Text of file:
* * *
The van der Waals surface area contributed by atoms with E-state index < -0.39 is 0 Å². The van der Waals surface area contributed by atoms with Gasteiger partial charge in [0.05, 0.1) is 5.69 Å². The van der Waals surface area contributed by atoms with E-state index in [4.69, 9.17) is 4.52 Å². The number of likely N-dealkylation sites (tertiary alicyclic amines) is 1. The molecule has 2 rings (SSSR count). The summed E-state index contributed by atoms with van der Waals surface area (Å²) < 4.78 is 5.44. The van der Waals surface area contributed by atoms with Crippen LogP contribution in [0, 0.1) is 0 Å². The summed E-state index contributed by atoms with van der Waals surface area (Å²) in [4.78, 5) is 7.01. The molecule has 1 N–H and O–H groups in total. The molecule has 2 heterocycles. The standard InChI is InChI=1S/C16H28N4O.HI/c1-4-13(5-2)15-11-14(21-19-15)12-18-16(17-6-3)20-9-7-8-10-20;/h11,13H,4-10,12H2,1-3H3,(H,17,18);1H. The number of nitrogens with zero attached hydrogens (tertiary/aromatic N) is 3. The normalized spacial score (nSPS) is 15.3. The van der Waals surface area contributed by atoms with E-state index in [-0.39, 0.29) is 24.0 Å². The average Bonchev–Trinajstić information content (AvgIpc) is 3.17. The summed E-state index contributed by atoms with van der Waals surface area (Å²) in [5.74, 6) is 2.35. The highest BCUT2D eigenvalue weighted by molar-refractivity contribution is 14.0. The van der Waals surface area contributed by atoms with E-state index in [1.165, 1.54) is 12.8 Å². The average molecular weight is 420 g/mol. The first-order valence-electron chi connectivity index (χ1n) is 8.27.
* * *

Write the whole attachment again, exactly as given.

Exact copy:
The van der Waals surface area contributed by atoms with E-state index < -0.39 is 0 Å². The van der Waals surface area contributed by atoms with Gasteiger partial charge in [0.05, 0.1) is 5.69 Å². The van der Waals surface area contributed by atoms with E-state index in [4.69, 9.17) is 4.52 Å². The number of likely N-dealkylation sites (tertiary alicyclic amines) is 1. The molecule has 2 rings (SSSR count). The summed E-state index contributed by atoms with van der Waals surface area (Å²) < 4.78 is 5.44. The van der Waals surface area contributed by atoms with Crippen LogP contribution in [0, 0.1) is 0 Å². The summed E-state index contributed by atoms with van der Waals surface area (Å²) in [4.78, 5) is 7.01. The molecule has 1 N–H and O–H groups in total. The molecule has 2 heterocycles. The standard InChI is InChI=1S/C16H28N4O.HI/c1-4-13(5-2)15-11-14(21-19-15)12-18-16(17-6-3)20-9-7-8-10-20;/h11,13H,4-10,12H2,1-3H3,(H,17,18);1H. The number of nitrogens with zero attached hydrogens (tertiary/aromatic N) is 3. The normalized spacial score (nSPS) is 15.3. The van der Waals surface area contributed by atoms with E-state index in [-0.39, 0.29) is 24.0 Å². The average Bonchev–Trinajstić information content (AvgIpc) is 3.17. The summed E-state index contributed by atoms with van der Waals surface area (Å²) in [5.74, 6) is 2.35. The highest BCUT2D eigenvalue weighted by molar-refractivity contribution is 14.0. The van der Waals surface area contributed by atoms with E-state index in [1.165, 1.54) is 12.8 Å². The average molecular weight is 420 g/mol. The first-order valence-electron chi connectivity index (χ1n) is 8.27.